2052 words - 8 pages A Crisis: Funding for Educational Technology in the United States The United States is a country that thrives through technological advancement. The wealth and success of this nation is dependent on providing every child, regardless of race, ethnicity, or gender, with the opportunity to obtain technological skills that are essential for a successful future. Unfortunately, educational funding for technology has failed to take precedent

How Bill Gates Impacted And Shaped Technology In The United States

1320 words - 5 pages During the 1970s, life lacked what many consider a necessity today: a personal computer. Major competition in making the best software and electronics didn’t yet exist. Bill Gates’ addiction for computer coding created something that changed technology and shaped life today. Bill Gates has become significant in the United States by using his brilliance in technology and business to make an impact; he reinvented computer operating systems and

Spread Of United States Culture Through Technology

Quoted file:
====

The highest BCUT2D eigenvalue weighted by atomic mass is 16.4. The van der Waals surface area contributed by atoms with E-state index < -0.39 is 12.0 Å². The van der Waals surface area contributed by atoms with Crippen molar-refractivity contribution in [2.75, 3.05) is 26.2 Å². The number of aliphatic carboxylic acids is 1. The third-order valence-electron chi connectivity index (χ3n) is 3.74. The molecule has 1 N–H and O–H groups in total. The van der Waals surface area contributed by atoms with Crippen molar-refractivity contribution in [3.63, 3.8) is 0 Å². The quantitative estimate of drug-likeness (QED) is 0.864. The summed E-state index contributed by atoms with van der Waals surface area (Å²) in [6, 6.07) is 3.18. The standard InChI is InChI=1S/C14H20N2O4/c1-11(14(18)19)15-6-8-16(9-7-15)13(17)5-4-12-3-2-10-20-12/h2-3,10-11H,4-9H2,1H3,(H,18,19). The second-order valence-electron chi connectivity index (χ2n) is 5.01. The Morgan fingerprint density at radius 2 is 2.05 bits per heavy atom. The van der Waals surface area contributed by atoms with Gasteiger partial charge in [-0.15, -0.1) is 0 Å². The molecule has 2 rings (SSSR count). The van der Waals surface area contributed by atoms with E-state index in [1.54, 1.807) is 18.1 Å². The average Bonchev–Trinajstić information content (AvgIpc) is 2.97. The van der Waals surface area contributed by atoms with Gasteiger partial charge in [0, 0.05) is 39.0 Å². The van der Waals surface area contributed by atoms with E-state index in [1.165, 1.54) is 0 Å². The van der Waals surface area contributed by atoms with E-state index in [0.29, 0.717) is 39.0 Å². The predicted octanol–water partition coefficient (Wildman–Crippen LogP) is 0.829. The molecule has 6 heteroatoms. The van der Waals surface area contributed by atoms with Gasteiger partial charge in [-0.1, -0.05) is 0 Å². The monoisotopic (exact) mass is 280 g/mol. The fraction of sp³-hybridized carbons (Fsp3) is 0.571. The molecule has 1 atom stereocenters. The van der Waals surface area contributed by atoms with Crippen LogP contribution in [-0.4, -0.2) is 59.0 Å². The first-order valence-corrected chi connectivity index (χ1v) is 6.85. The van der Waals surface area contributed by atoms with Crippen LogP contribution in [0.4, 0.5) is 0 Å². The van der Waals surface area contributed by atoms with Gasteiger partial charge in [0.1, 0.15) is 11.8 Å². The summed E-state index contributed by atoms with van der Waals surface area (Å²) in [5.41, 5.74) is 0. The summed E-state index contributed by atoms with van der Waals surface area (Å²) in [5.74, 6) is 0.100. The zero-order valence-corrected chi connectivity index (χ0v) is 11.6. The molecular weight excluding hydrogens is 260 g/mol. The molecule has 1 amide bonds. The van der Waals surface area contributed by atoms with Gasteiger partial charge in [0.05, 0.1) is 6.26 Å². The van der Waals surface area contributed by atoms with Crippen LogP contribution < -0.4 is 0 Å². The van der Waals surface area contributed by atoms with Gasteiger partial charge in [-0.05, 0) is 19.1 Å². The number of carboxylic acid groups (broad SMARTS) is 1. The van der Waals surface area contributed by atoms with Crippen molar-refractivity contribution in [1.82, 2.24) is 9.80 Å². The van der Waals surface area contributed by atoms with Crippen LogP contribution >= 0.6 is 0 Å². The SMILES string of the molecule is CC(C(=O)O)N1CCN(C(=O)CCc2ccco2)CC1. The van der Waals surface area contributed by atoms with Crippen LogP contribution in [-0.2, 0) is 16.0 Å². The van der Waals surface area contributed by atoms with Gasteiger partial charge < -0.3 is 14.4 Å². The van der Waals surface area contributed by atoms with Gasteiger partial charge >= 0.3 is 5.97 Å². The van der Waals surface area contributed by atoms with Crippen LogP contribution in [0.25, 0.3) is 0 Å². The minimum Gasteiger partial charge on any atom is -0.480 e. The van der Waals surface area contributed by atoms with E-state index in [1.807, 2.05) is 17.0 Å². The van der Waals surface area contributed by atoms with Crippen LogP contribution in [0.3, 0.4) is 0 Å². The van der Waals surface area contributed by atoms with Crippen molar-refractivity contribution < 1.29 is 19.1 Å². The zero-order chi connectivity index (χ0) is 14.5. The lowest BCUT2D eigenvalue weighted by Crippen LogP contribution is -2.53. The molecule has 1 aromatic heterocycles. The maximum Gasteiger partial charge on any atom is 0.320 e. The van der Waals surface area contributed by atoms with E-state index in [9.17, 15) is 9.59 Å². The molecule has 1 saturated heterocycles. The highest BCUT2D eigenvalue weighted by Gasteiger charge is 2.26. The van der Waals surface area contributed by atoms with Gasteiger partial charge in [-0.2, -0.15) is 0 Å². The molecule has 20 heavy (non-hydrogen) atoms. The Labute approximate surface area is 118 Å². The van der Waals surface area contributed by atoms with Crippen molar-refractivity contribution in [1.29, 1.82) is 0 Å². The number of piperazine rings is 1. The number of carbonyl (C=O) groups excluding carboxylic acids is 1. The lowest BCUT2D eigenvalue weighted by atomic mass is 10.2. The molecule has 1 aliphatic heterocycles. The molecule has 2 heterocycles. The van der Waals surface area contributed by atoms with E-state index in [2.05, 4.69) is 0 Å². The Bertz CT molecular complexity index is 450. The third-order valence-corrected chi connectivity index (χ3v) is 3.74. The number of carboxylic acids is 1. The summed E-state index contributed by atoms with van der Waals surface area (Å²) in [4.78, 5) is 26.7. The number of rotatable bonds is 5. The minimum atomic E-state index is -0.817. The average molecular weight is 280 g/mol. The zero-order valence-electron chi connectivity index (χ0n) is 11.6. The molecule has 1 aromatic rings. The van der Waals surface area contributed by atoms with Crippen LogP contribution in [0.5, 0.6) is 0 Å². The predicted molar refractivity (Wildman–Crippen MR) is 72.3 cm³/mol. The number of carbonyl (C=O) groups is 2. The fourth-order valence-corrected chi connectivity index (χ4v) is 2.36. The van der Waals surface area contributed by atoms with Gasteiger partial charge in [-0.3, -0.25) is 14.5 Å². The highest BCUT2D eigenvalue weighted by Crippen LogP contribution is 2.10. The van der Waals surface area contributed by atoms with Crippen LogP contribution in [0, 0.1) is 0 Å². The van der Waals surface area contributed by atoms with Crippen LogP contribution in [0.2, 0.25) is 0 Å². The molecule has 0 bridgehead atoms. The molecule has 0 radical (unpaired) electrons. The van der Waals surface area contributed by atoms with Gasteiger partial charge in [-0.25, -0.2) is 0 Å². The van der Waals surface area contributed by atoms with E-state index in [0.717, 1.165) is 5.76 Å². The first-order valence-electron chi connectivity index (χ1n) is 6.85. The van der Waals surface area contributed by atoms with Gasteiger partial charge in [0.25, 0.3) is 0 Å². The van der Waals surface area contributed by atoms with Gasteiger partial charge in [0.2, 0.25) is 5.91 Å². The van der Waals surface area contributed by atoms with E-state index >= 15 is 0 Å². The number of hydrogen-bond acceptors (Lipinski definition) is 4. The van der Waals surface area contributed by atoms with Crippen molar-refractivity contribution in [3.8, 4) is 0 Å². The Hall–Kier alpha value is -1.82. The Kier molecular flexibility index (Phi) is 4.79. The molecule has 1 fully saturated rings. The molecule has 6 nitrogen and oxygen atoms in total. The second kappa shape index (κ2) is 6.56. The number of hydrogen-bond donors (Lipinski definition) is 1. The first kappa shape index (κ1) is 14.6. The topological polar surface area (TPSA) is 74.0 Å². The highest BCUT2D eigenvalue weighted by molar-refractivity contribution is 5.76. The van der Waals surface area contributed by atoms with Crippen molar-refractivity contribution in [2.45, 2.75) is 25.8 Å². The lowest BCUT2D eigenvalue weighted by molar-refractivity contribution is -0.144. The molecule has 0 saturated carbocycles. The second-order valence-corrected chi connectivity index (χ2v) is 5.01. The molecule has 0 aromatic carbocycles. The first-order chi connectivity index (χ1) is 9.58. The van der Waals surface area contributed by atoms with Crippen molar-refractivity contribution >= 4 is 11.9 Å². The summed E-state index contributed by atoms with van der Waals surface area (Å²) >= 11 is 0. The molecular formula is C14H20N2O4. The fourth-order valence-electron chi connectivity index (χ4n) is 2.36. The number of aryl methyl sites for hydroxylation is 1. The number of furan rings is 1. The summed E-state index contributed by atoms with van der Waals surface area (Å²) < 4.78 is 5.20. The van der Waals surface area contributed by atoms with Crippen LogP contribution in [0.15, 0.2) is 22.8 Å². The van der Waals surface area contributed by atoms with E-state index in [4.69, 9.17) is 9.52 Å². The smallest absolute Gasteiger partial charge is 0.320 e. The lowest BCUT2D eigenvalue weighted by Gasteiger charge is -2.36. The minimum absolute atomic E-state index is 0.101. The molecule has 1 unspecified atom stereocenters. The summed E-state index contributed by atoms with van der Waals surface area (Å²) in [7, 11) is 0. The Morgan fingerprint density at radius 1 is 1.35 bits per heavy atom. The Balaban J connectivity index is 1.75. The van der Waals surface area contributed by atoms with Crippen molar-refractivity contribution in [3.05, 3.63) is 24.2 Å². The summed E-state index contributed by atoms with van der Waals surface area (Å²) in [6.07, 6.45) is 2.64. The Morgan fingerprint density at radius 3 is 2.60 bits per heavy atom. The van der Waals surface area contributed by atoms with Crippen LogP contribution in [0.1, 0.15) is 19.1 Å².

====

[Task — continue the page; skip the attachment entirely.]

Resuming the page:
1583 words - 6 pages than those of Americans'. All in all, media is censored to some degree everywhere in the world. In the United States there can be a show about a dysfunctional family, where the father has a drinking problem and spews racial slurs, but heaven forbid the kids see a show about an honest, decent relationship between two lesbians. America may be advanced in terms of technology, but in terms of acceptance it is just as far behind media wise as many

How United States Military Technology And Training Has Saved Lives

2121 words - 9 pages and the importance of saving a pilot’s life, as well as the expensive equipment that he/she flies. Through the use of technology advancements, improved pilot skill, and learning from mistakes the United States has reduced pilot deaths by improving the training programs. We have come a long ways from the attitude of, “They all have a stick and a throttle, so just go fly.” In the 21st Century we provide excessive amounts of time and training to